P.S. - R.I.P. Teo Macero. You made Miles' records the events that they are!

Tuesday, March 4, 2008

The Gutter Twins at Bimbo's, San Francisco, 3/1/08

L-R: Greg Dulli, Mark Lanegan; Photo by Julie Bernstein

It becomes increasingly difficult to get large groups together to go out and enjoy a concert, as many of the big names for which our friends share a common love have been pricing us out of the market. I don’t recall a time since perhaps back in college when I was part of a group as large as seven to attend a concert together (and I think the group might have actually been five or six). It might have been a Neil Young show. That’s the one I remember most clearly, and in fact, the Afghan Whigs were set to play first, followed by Jewel. I was a little miffed that we couldn’t get it together to arrive on time for the Whigs, and we missed their set. Fortunately I’d be able to make up for it next time they came to town, and nearly every time Greg Dulli has played within driving distance.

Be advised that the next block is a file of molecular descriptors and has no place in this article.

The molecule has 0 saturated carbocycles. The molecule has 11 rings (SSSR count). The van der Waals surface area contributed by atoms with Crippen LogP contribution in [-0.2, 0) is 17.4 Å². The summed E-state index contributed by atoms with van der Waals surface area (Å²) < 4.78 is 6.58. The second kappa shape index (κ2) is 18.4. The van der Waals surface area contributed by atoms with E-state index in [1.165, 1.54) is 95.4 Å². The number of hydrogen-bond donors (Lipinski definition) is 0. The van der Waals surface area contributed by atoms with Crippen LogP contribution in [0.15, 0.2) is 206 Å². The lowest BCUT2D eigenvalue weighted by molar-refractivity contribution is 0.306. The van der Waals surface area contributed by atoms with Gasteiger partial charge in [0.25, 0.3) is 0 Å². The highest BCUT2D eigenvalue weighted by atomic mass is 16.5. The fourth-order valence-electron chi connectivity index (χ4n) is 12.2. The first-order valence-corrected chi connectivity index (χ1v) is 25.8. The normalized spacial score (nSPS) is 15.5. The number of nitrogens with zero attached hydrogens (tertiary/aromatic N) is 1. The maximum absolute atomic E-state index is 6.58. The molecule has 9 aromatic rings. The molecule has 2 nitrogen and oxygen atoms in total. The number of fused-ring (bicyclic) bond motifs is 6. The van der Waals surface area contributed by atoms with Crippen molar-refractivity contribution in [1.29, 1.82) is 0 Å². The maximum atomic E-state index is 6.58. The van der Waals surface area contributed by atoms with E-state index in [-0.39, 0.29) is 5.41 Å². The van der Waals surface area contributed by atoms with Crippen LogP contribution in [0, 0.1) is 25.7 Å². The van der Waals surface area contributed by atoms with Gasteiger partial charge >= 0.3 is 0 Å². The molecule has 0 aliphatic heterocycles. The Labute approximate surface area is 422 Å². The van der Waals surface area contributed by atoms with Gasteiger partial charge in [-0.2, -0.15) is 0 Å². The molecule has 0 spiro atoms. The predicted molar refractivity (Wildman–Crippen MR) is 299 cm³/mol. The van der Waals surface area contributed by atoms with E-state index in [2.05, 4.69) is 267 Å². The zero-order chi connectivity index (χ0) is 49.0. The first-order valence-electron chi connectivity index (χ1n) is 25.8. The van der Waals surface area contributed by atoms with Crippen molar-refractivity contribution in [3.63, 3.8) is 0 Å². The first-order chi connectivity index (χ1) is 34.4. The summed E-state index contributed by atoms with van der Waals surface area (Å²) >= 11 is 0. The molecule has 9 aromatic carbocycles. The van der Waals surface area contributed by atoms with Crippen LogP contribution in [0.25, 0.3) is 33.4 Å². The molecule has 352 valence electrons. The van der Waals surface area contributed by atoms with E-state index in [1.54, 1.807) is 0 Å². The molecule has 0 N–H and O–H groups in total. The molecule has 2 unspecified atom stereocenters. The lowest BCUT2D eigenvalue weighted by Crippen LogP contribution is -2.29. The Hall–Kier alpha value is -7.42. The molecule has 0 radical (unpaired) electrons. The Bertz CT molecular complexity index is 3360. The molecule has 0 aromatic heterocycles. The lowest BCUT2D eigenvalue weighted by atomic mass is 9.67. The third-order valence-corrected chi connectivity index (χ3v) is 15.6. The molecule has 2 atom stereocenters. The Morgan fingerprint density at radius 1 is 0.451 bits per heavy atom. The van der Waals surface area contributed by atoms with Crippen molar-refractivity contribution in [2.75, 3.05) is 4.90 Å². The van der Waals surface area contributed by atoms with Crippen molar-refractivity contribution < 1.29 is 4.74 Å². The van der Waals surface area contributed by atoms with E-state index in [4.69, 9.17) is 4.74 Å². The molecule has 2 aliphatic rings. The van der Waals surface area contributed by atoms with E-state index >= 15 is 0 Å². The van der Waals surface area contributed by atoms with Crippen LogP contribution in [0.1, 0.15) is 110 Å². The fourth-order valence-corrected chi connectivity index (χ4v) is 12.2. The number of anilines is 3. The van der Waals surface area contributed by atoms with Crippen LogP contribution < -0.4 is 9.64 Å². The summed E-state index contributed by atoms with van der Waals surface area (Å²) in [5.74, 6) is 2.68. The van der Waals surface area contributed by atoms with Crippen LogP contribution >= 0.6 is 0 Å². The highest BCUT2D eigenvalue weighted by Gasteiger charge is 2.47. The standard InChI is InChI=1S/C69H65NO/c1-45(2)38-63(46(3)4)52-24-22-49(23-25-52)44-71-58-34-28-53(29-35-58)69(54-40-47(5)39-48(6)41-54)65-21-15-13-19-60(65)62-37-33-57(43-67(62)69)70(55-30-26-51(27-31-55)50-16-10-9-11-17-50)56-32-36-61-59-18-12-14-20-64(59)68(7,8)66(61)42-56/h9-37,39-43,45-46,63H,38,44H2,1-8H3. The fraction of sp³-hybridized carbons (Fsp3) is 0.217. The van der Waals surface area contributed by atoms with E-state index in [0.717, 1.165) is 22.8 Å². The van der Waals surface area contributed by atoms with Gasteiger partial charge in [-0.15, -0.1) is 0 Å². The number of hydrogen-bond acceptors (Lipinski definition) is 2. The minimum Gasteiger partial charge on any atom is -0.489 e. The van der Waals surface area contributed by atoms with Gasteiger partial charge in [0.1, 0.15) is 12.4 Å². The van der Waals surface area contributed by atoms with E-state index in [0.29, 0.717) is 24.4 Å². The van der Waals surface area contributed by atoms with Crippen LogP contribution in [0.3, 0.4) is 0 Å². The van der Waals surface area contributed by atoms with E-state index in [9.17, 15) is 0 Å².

Which brings me to this past Saturday night. A group of seven! I’m still pretty high about it. It was myself, my friend, co-worker and band-mate Julie (taking photos that evening), my ex-girlfriend (but a friend first and always) Jennifer and her friend Alex, my co-worker Derek and his brother, and my friend and band-mate Mike. All of us shared either a curiosity or strong devotion to Greg Dulli and/or Mark Lanegan, who kicked off their first tour as the Gutter Twins here in San Francisco on Saturday night as part of the annual Noise Pop festival.

I’ve had my review copy of Saturnalia playing constantly since receiving it in the mail, and I’m already feeling that it will probably end up as my pick for album of the year. It’ll be a tough one for anyone to top.

Lanegan had been a part of previous tours with Dulli’s Twilight Singers band, but he would only appear on stage occasionally. It was one of those occasions during the last Twilight Singers gig in San Francisco, back in ’06, when the music was elevated to a status one could call ‘magical’ or ‘transcendent’ or whatever your preferred term. Lanegan took his place at the microphone and sang an obscure Massive Attack song called “Live With Me” that only those who picked up the Collected best-of that summer would have known. Fortunately, the Lanegan-sung version was recorded for posterity in the studio and appeared on the Twilight Singers A Stitch in Time EP last year. It was effectively a preview of things to come, and it is now a part of the Gutter Twins’ live set.

Besides Lanegan on vocals and Dulli on vocals, guitar and keys, the band consisted of: Dave Rosser, guitar and vocals; Scott Ford, bass and vocals; Jeff Klein, guitar, keys and vocals, and Cully Symington, drums.